The DUP has “given cover” to the ongoing crimes of the loyalist paramilitary UVF and UDA after a high-level meeting took place between the party and representatives of the two organisations.
This week, the DUP Leader Arlene Foster, DUP Deputy Leader Nigel Dodds, and MP Gavin Robinson met with representatives the loyalist paramilitary groups to discuss opposition to the Brexit protocol on Ireland.
Despite supporting Brexit, hardline unionists are angered and opposed to new Brexit port checks in the north of Ireland, believing they have driven an economic divide between the north of Ireland and Britain.
The loyalist contingent in the meeting is reported to have included UVF representative Winston Irvine, UDA figure Jackie McDonald and Jim Wilson from the UVF-linked ‘Red Hand Commando’.
Although there have been no public protests, unionist politicians have continued to talk up the potential for loyalist violence, most recently by former Ulster Unionist leader David Trimble, who declared last weekend he felt “personally betrayed” by Brexit.
Tensions have increased across the north, and two men were shot and seriously injured this week by UDA gangs in Belfast and Ballymoney, County Antrim, both as a result of internal feuds.
There were bomb alerts in Belfast on Monday and Tuesday when a suspicious object was found at a city council location in the city centre, followed by claims of devices being thrown at a Sinn Féin office in west Belfast and an SDLP office in north Belfast, although nothing untoward was found.
Most observers have said serious loyalist violence is unlikely, but that a campaign of intimidation, which began earlier this month with graffiti threats and a UVF ‘show of strength’ in east Belfast, could continue.
A statement issued by the DUP in the aftermath of their meeting with the UVF and UDA controversially made no mention of the use of violence or threats, but spoke of a “constructive and useful” meeting about opposing the protocol.
Sinn Féin MP John Finucane denounced that statement which he said had “given cover” to the UDA and UVF. He described them as “armed gangs who are involved in serious crimes including murder and extortion” who had recently been making threats of violence.
“The DUP should instead be making it clear to the UVF and UDA that they have no place in society or in our communities,” he wrote.
Aontú Deputy Leader Denise Mullen said unionist politicians are seeking to drum up tension and fears to achieve their own political ends.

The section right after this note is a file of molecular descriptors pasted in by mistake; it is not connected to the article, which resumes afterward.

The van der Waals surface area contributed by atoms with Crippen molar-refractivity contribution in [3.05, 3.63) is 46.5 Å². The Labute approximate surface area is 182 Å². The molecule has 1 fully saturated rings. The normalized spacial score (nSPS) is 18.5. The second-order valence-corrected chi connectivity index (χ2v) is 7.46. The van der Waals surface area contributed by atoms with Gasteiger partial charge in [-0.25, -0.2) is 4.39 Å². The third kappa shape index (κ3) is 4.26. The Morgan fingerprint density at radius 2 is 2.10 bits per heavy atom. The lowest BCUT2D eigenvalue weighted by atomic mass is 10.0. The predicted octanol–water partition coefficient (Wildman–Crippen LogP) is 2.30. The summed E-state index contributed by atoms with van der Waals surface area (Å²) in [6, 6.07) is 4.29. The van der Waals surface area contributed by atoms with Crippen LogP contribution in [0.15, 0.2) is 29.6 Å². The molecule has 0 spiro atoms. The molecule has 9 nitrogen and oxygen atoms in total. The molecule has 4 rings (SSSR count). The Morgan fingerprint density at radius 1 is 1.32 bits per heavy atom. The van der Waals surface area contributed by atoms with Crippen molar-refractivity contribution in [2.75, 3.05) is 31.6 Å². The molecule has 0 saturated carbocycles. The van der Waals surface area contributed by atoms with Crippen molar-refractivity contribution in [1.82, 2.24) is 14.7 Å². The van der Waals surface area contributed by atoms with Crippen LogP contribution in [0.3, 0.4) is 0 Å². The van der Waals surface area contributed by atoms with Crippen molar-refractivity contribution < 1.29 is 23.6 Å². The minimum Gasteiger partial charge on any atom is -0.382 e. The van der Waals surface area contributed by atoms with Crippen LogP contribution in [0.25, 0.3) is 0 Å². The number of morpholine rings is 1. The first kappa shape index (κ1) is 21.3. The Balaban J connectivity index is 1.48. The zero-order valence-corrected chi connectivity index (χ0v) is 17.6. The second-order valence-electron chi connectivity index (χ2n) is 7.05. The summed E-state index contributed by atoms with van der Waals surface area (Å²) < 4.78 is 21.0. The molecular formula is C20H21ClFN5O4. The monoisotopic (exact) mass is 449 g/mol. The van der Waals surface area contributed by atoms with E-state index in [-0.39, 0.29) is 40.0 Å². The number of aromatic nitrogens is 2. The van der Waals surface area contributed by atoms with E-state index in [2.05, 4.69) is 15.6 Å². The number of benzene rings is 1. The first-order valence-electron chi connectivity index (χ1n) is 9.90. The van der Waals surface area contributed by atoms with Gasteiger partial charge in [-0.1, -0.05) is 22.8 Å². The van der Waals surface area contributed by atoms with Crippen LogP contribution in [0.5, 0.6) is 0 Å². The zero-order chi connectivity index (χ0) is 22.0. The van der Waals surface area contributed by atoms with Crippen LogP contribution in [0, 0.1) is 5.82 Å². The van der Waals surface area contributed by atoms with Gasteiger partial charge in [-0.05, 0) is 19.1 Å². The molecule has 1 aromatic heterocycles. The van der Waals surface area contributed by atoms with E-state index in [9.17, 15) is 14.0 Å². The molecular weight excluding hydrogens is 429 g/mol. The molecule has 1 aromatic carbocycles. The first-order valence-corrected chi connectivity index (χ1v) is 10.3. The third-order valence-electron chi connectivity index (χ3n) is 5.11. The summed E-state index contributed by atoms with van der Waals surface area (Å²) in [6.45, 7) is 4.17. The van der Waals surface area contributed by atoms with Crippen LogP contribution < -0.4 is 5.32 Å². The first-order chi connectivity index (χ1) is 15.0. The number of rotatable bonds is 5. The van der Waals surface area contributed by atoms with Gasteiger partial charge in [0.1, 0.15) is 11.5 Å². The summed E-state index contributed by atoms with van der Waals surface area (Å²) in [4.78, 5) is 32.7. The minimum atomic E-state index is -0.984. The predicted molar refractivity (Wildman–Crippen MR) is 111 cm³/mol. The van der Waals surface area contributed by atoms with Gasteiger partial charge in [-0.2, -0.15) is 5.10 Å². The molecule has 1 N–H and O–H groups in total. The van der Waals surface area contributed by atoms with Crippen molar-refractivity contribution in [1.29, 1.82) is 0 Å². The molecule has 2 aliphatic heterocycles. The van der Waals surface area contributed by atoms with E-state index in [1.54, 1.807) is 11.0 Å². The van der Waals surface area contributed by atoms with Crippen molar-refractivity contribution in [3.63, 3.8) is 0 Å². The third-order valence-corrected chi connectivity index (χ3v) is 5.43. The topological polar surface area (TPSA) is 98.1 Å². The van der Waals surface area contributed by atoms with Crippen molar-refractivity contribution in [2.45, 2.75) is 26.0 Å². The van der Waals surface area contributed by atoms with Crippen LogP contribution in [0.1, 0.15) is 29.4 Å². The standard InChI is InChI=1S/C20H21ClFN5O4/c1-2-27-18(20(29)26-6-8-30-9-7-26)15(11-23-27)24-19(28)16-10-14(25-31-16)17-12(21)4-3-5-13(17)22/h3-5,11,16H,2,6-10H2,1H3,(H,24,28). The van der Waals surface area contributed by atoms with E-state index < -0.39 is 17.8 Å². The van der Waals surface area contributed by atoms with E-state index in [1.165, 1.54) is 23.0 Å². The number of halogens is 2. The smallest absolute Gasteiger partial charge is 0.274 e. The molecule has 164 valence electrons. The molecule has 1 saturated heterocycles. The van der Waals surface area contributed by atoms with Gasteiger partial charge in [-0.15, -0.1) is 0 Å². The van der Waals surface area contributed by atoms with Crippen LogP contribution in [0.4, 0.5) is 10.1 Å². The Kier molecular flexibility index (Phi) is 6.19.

“The DUP must abandon their courtship of paramilitary violence and their ‘at all costs’ opposition to the Protocol negotiated to facilitate their Brexit,” she said. “This is not how democratic parties should act.”
The DUP was also accused by Alliance Party leader Naomi Long of legitimising “malignant forces”.
“Proscribed [outlawed] terrorist organisations are not a legitimate part of our community. Our job as ministers is to eradicate paramilitarism, not give them a platform or legitimacy.”
According to the Sunday Independent, a senior member of the UDA claimed last weekend that if politics does not solve the row over the Brexit deal, loyalists could hold a protest on the streets of Dublin, when Covid-19 restrictions are eased. He claimed the unionist identity was being removed.
“At the end of the day, we’ve had conflict here. What do you do when your identity has been taken away? Do you know what you do? You return back to type,” the source said.
In a statement on Wednesday night following what she said was a “disappointing” meeting with EU officials, Arlene Foster said it was now time for the British government to “act unilaterally” and argued that disruption to trade “should not be tolerated” within the British jurisdiction.
However, the British government has not yet shown that it intends to yield to the pressure to renege on its Brexit deal.
In a parliamentary debate among Westminster MPs, taking place after the DUP successively raised a petition to hold one, British Direct Rule Minister Robin Walker insisted that the protocol problems could be resolved by its “sensible implementation”, a message which has been echoed in Brussels.
But on Friday evening, the DUP again moved to advance a strategy of disruption when its Minister for Agriculture ordered a halt to the construction at seaports of food import inspection posts. The Minister, Gordon Lyons, also called a halt on the recruitment of inspection staff.
While the legality of his move is in question, Sinn Féin deputy first Minister Michelle O’Neill branded it as another DUP “stunt”.
“The protocol is a consequence of Brexit,” she wrote. “The DUP championed Brexit and must own the consequences. Business and society need certainty, not stunts.”